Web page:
Job growth continues to impress; no recession this year — Week of April 4, 2022
Strategy and Positioning written by Steve Orr, Chief Investment Officer; and Essential Economics written by Mark Frears, Investment Advisor
|S&P 500 Index||0.08||-4.28||14.66||18.58||16.04||4,545.86|
|Dow Jones Industrial Average||-0.12||-3.72||6.98||12.36||13.47||34,818.27|
|Russell 2000 Small Cap||0.68||-6.59||-6.27||11.76||9.93||2,091.11|
|MSCI Europe, Australasia & Far East||1.28||-5.77||1.17||7.98||7.30||2,181.63|
|MSCI Emerging Markets||1.53||-6.99||-12.39||4.84||6.32||1,141.79|
|Barclays U.S. Aggregate Bond Index||1.02||-5.93||-4.47||1.79||2.14||2,215.38|
|Merrill Lynch Intermediate Municipal||0.05||-5.87||-4.59||1.30||2.20||301.31|
As of market close April 1, 2022. Returns in percent.
Strategy & Positioning
— Steve Orr
- First quarter challenging for all markets
- Bond prices hit thanks to inflation & Fed, but interest and principal repayment not an issue
- Job growth impressive; we are back to full employment
- Wednesday’s Fed minutes may give details on balance sheet reduction
Well, what else can a quarter throw at us? If it is excitement you are looking for, be mindful of your wishes. A brief recap of the first quarter: more pandemic, double-digit inflation, earthquake stopping chip production, droughts, global fertilizer supplies cut at least in half, central banks raising interest rates and, oh, by the way, a ground war in Europe.
Where should stocks be in the face of rates rising back to pre-pandemic levels and uncertain economic growth? Below 2019? Perhaps a recession level P/E of 13x times? That would place the S&P 500 around 3,100. How about a quick 13% drop for most of the indices and nice recovery to just down 5%? That bounce in March values the S&P 500 at 19.6 times forward earnings, a reasonable level at these interest rates. Despite mid-term election year volatility, the first quarter’s 5% drop shows remarkable strength in the face of the liability list above.
The quarter’s greatest damage was reserved for the bond markets. Remember the Fed ran short-term rates from 2.25% to zero at the start of the pandemic. The economy’s rapid recovery gave the Fed room to return to pre-pandemic rate levels at least a year ago. What difference does a year make? How about double-digit inflation thanks to pandemic money printing from Congress. Inflation’s takeoff point (that’s inflection for the stat geeks) was March a year ago. That month Congress sent $1.9 trillion to individuals and states. This brought the total pandemic spending from Congress to roughly $4 trillion, or 20% of the size of our economy. All those extra dollars floating around combined with supply chain inflation are pushing prices 10% or more above year ago levels. The Fed is now well beyond its goal of “inflation averaging 2%” and has a tough road ahead to tame inflation.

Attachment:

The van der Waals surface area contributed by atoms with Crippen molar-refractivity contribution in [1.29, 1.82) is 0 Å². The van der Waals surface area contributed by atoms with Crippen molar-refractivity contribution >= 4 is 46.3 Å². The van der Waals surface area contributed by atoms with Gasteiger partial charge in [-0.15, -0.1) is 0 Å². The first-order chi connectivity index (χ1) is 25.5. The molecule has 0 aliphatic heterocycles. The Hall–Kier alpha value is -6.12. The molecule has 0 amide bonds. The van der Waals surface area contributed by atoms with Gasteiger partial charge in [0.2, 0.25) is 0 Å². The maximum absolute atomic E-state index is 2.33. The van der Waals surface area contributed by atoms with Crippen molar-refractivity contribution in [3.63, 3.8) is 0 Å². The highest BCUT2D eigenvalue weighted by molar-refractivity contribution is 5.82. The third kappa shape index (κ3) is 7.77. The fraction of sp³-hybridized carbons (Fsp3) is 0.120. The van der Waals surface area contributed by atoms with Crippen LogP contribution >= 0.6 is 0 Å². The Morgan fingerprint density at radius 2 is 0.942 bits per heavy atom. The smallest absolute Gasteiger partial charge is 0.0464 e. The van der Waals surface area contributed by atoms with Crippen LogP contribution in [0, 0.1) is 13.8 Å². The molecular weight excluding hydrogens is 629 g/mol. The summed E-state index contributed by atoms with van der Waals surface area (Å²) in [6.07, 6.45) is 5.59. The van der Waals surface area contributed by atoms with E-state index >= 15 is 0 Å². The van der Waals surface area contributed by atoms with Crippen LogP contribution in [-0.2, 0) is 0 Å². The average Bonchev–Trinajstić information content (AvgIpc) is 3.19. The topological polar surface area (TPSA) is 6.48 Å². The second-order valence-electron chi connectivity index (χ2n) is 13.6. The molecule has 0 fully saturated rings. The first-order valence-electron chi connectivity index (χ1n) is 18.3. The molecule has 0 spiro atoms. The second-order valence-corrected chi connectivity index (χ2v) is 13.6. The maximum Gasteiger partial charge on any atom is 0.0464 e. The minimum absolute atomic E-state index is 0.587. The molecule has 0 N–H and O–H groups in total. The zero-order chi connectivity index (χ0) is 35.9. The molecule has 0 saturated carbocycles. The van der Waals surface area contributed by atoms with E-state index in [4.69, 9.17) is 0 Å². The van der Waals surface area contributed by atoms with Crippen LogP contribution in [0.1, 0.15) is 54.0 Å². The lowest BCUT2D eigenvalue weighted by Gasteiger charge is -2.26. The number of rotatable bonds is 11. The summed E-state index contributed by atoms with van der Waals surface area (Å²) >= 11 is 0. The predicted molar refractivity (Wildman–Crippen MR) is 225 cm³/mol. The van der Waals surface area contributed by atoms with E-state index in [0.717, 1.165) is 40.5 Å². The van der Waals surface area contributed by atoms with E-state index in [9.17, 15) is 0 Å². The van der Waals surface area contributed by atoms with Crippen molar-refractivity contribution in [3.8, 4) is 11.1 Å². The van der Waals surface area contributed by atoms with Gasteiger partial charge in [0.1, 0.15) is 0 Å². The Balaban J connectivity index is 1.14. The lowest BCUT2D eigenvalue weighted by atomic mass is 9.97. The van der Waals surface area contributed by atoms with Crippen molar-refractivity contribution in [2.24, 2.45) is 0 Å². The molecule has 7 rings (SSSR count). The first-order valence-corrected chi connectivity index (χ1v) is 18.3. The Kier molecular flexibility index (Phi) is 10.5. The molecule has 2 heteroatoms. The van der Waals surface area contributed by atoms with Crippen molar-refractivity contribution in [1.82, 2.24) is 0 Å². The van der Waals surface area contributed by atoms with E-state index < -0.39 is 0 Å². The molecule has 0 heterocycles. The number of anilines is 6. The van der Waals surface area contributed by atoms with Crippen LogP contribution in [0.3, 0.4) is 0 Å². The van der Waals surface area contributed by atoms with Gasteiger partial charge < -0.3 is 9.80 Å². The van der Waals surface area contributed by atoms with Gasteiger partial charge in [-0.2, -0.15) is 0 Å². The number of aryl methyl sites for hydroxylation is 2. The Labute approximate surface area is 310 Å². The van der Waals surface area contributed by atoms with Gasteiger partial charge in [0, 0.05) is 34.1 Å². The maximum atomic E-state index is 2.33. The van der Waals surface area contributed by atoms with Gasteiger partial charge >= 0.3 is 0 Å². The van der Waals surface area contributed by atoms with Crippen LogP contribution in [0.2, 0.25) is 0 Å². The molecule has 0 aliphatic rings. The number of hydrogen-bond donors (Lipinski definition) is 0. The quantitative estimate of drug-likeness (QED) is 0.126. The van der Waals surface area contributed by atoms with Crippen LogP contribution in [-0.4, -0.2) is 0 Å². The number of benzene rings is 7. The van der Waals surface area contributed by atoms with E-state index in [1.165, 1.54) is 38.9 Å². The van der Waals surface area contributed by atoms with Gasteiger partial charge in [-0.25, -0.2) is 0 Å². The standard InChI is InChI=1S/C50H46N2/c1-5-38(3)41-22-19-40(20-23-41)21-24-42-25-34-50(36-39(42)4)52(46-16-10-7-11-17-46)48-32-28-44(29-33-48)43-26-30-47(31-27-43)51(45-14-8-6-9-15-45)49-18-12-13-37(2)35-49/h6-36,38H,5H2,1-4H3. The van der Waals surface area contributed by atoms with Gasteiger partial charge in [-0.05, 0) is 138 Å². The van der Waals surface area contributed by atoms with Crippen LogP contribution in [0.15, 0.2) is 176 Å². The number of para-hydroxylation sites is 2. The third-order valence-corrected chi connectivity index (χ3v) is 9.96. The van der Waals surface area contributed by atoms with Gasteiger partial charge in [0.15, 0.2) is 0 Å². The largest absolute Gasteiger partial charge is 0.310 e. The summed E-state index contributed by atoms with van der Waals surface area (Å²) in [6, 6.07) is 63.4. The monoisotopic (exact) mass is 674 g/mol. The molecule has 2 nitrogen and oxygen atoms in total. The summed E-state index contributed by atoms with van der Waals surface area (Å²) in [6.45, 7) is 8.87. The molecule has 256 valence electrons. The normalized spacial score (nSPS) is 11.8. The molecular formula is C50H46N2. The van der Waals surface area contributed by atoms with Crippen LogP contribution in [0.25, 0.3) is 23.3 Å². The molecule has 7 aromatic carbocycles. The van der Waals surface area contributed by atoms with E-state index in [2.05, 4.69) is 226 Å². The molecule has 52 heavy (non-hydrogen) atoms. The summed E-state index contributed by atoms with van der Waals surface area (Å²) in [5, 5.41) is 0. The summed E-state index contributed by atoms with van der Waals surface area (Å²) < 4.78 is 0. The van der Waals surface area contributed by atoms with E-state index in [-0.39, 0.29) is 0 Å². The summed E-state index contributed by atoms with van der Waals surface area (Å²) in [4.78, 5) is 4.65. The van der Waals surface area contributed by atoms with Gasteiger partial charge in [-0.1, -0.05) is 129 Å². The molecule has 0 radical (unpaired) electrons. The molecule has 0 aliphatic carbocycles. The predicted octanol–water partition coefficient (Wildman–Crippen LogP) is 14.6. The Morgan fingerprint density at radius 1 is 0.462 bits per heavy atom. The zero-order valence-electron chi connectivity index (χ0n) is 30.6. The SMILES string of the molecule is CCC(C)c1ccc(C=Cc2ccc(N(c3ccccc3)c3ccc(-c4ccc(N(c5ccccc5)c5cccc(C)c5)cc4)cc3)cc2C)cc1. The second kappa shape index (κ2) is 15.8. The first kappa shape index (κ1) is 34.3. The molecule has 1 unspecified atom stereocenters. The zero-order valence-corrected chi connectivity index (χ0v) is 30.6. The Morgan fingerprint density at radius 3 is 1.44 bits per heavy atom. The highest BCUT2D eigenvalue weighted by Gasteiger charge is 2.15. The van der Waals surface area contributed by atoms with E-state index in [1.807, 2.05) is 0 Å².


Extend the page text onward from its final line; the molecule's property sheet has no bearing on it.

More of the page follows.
The bond market is trying to figure out how far and how fast the Fed is going to react to persistent inflation. That uncertainty pushes prices lower. Last month, the Fed kicked off a new tightening cycle by raising interest rates by one quarter of a percent. Futures markets are forecasting high odds of a half percent increase at the May and June Fed meetings. Yields rose throughout the quarter, pausing only briefly at the start of the Russian invasion. As with most tightening cycles, the 2-year Treasury note experienced the most pain. It rose 1.7% to end the quarter at 2.48% and their prices fell nearly 3%. In contrast, 10- and 30-year Treasuries rose only 0.9% and 0.58%, respectively. Longer maturities may not move as far in these cycles, but their prices do move much further. Long Treasury prices fell between 11% and 14% during the quarter. These declines mark one of the worst quarters since bond indices were created in the early 1970s.
Wall Street knew that the Fed would some day pull rates higher as the pandemic wound down. Why the ugly price reaction in high quality bonds? Several factors are playing a part. We mentioned the 20% jump in money supply and the inflationary shock. The Fed now plays a supply role also. It owns nearly 25% of the Treasury market, which depresses liquidity and can make certain maturities harder to trade. Tough trading means levels move farther than they should. The war, virus variants and China real estate are also playing a part. None of these temporary price reactions affect the interest and eventual repayment of principal at par however.
This morning, two- and three-year maturities are slightly higher in yield than 10- and 30-year maturities. At these very-low interest rates the yield curve is telling us that the Fed cannot raise rates too far without meaningfully slowing economic growth. We think the year ends with short-term rates around 2% and no recession.
— Mark Frears
Many homes in Texas are built on a slab foundation, with no crawl space or basement. As the soil under and around the house can dry out in the summer heat, it is necessary to keep dirt around the slab watered. I thought you were just supposed to water your grass and shrubs. Well, you must also water your foundation. If you don’t, you will see cracks in your interior and exterior walls and doors that don’t close. We are not seeing cracks in the walls or foundation of the economy, as it continues to perform well.
Off to Work I Go